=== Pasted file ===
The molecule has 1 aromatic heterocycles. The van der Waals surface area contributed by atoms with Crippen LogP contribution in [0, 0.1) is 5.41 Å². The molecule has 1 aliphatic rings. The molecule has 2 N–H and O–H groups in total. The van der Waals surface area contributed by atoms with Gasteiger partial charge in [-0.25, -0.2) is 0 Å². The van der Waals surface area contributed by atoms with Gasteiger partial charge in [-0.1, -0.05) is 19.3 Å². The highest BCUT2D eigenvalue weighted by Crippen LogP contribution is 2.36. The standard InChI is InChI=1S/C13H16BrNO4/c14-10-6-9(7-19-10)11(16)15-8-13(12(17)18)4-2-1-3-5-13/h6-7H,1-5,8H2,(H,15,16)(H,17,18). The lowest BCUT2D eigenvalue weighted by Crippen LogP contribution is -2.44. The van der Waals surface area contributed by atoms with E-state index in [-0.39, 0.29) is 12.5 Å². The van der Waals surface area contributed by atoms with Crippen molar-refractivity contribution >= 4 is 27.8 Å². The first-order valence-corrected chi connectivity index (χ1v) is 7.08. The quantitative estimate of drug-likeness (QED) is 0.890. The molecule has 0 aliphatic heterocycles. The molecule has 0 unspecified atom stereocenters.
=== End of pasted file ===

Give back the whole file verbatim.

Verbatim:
The molecule has 1 aromatic heterocycles. The van der Waals surface area contributed by atoms with Crippen LogP contribution in [0, 0.1) is 5.41 Å². The molecule has 1 aliphatic rings. The molecule has 2 N–H and O–H groups in total. The van der Waals surface area contributed by atoms with Gasteiger partial charge in [-0.25, -0.2) is 0 Å². The van der Waals surface area contributed by atoms with Gasteiger partial charge in [-0.1, -0.05) is 19.3 Å². The highest BCUT2D eigenvalue weighted by Crippen LogP contribution is 2.36. The standard InChI is InChI=1S/C13H16BrNO4/c14-10-6-9(7-19-10)11(16)15-8-13(12(17)18)4-2-1-3-5-13/h6-7H,1-5,8H2,(H,15,16)(H,17,18). The lowest BCUT2D eigenvalue weighted by Crippen LogP contribution is -2.44. The van der Waals surface area contributed by atoms with E-state index in [-0.39, 0.29) is 12.5 Å². The van der Waals surface area contributed by atoms with Crippen molar-refractivity contribution >= 4 is 27.8 Å². The first-order valence-corrected chi connectivity index (χ1v) is 7.08. The quantitative estimate of drug-likeness (QED) is 0.890. The molecule has 0 aliphatic heterocycles. The molecule has 0 unspecified atom stereocenters.